In his home country of Vietnam, Dr Nguyen Chi Dzung is nothing less than a hero, although many may not know it.
For the past 35 years, he has worked tirelessly to save the sight of millions of Vietnamese children, successfully tackling pandemic eye diseases, such as xerophthalmia from vitamin A deficiency, trachoma and vision impairment due to refractive error.
Nguyen is very proud of the work he does for the children of his country. Despite being close to retirement, he still sees up to 50 children every day.
“Our duty is for our children’s happiness. I’m proud of my contributions and achievements for the children of my nation,” he says.
Nguyen sees patients at his clinic every morning and often performs surgery at this time. Afternoons are set aside for planning, research and teaching—important work that helps bring to fruition the many successful eye health programs in which he is involved.
Nguyen graduated from Ukraine University in 1979 with a degree in paediatric ophthalmology. When he returned to Vietnam, the country was still suffering from the after effects of its long running civil war.
“After the war, many children were suffering from malnutrition and vitamin A deficiency, which can cause blindness,” he says. “This was my first mission.”
From 1979-1983, Nguyen worked alongside the Ministry of Health to screen pre-school children for vitamin A deficiency across the country. With the help of doctors and community workers far and wide, many thousands of children received vitamin A treatment and were prevented from going blind. By 2001, vitamin A deficiency had been completely eradicated in Vietnam’s children.
During this time, Nguyen had begun working on eliminating another eye disease prevalent among Vietnamese children—trachoma.
From 1988-1995, he took a lead role in a nationwide program that brought together national agencies and the medical community, with international support, to tackle the disease head-on.
“We reached out to millions of children and their families, across the cities and provinces, to help them address the causes of trachoma,” Nguyen says. “Having clean water and improving living conditions was really the key.”
By 2005, the program had resulted in the virtual elimination of trachoma in Vietnam, with rates of the disease at less than one per cent.
Over time, the economic and social conditions of Vietnam had greatly improved. But in many areas, myopia and other refractive error conditions remained unaddressed in children, especially those in rural areas. So, Nguyen moved on to his next big challenge—identifying and correcting refractive error in children.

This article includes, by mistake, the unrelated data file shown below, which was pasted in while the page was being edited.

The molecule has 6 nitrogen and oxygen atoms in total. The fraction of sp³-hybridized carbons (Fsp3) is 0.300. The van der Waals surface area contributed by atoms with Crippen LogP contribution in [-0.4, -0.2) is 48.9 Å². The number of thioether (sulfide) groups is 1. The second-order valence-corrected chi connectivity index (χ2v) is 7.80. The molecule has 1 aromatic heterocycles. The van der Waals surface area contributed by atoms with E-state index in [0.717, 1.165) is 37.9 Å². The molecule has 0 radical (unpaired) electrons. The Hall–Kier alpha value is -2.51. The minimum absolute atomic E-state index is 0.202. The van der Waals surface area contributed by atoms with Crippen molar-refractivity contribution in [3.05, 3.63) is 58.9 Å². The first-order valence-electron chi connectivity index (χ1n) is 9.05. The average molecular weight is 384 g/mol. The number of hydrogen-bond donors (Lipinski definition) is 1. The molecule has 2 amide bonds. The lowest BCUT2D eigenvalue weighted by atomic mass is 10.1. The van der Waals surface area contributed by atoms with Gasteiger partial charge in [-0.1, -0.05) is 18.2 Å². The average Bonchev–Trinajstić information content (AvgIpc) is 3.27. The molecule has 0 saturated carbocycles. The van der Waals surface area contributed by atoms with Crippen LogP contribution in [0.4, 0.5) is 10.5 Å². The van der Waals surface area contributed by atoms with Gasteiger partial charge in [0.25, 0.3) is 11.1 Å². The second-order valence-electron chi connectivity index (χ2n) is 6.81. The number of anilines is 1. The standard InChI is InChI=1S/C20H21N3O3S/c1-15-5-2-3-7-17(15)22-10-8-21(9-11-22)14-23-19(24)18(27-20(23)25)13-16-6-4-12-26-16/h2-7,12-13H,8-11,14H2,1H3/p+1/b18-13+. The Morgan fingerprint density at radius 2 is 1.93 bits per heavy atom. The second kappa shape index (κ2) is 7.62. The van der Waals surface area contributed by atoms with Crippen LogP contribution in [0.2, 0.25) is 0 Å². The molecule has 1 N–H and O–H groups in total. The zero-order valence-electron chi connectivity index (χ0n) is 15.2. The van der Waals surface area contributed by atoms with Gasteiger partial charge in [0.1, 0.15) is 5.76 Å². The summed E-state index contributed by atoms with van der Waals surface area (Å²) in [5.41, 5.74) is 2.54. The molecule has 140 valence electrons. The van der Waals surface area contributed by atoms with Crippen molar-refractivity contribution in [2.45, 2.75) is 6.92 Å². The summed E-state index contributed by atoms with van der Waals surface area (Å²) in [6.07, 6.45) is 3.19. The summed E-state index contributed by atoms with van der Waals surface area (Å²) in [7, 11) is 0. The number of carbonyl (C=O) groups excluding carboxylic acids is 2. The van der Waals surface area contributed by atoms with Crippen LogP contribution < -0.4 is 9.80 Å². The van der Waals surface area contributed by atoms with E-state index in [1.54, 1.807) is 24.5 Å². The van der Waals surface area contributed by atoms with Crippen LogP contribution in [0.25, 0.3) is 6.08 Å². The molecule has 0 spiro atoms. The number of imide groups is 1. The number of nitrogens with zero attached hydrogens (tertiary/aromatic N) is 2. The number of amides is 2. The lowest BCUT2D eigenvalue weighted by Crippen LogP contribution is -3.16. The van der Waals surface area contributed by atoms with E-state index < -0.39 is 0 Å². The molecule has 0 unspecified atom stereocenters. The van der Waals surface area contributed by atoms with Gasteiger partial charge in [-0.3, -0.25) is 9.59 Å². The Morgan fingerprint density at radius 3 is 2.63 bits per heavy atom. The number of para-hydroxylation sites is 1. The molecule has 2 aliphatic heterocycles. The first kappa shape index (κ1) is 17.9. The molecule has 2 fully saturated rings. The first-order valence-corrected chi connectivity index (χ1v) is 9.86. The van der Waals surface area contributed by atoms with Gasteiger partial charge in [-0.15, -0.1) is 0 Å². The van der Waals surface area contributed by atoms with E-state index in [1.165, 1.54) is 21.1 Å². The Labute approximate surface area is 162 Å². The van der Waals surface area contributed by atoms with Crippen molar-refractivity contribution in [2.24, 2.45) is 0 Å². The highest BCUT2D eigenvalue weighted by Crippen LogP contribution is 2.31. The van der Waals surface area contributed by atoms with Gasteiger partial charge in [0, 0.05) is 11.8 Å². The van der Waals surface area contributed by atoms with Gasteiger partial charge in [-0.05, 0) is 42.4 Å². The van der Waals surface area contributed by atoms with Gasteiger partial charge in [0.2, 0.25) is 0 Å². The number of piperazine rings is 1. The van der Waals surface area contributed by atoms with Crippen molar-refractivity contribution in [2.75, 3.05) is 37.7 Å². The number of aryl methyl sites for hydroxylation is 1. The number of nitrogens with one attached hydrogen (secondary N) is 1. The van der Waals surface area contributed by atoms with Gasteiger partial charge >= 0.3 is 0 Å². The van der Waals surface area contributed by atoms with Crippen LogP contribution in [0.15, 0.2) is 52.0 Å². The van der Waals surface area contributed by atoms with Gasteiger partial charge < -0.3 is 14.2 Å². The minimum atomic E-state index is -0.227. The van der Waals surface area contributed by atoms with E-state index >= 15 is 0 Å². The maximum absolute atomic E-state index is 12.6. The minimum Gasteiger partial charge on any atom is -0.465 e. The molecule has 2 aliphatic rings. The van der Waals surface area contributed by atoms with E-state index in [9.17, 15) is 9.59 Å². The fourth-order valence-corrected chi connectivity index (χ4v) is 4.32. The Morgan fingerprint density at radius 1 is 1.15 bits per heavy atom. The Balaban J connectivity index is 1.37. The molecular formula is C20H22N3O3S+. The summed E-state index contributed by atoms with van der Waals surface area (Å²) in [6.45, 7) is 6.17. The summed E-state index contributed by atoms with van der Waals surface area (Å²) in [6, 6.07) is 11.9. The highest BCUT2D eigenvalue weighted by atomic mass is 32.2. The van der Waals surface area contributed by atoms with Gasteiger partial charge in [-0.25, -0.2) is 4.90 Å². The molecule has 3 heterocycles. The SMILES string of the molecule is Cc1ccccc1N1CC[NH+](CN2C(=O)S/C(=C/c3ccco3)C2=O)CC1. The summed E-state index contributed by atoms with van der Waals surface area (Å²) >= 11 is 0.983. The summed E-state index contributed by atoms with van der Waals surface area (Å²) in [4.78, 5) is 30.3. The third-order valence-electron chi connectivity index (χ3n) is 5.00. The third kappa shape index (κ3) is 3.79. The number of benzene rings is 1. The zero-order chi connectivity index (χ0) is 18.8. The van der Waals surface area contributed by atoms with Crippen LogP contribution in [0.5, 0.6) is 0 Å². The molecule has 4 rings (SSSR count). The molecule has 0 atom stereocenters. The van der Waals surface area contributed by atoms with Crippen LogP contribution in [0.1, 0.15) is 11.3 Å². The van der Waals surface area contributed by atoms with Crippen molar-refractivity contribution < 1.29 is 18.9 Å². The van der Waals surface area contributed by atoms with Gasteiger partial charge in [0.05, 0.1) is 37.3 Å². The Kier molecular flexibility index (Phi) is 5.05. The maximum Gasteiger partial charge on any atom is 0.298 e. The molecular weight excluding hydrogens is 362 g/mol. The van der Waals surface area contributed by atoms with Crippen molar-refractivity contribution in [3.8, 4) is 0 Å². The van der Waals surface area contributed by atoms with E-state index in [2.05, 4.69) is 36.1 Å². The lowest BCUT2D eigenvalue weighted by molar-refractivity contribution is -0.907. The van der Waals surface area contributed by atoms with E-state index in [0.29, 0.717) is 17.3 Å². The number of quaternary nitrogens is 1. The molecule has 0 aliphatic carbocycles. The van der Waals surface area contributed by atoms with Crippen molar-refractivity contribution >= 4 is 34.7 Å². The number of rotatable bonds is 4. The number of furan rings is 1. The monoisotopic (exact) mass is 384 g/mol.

“We have significantly reduced refractive error in children in urban and rural areas,” he says.
Nguyen is now working on a national school eye screening program. This will ensure that refractive error and any other eye conditions in children are picked up and treated early.
So, what does Nguyen do in his spare time? Well, cataract surgery. With 57 per cent of blindness in Vietnamese adults now caused by cataracts, Nguyen says this is his biggest modern-day challenge. But he is not daunted. With international funding and support, he has already helped establish a highly coordinated cataract program that brings together leading eye surgeons across Asia to train new doctors in cataract surgery and community workers in cataract detection. Nguyen at Vietnam National Institute of Ophthalmology states that around 220,000 cataract operations are now performed in Vietnam every year, with more than five million people having benefited from the program since 1991.
Nguyen is now looking forward to retirement, but one suspects he will still continue to be actively involved in what has been his life’s work—saving the sight of millions. In the eyes of those whose sight Nguyen has saved, this quiet achiever is a hero.
Nguyen has been involved with CBM for over 25 years. Nguyen’s professionalism, consistency, advocacy and experience in outreach and community eye health and his willingness to support these activities, have greatly assisted CBM in supporting the poor and people with disability to access eye care services in Vietnam.
- Downoad Dr Dzung’s story in PDF here
- Photo credit: Vietnam National Institute of Ophthalmology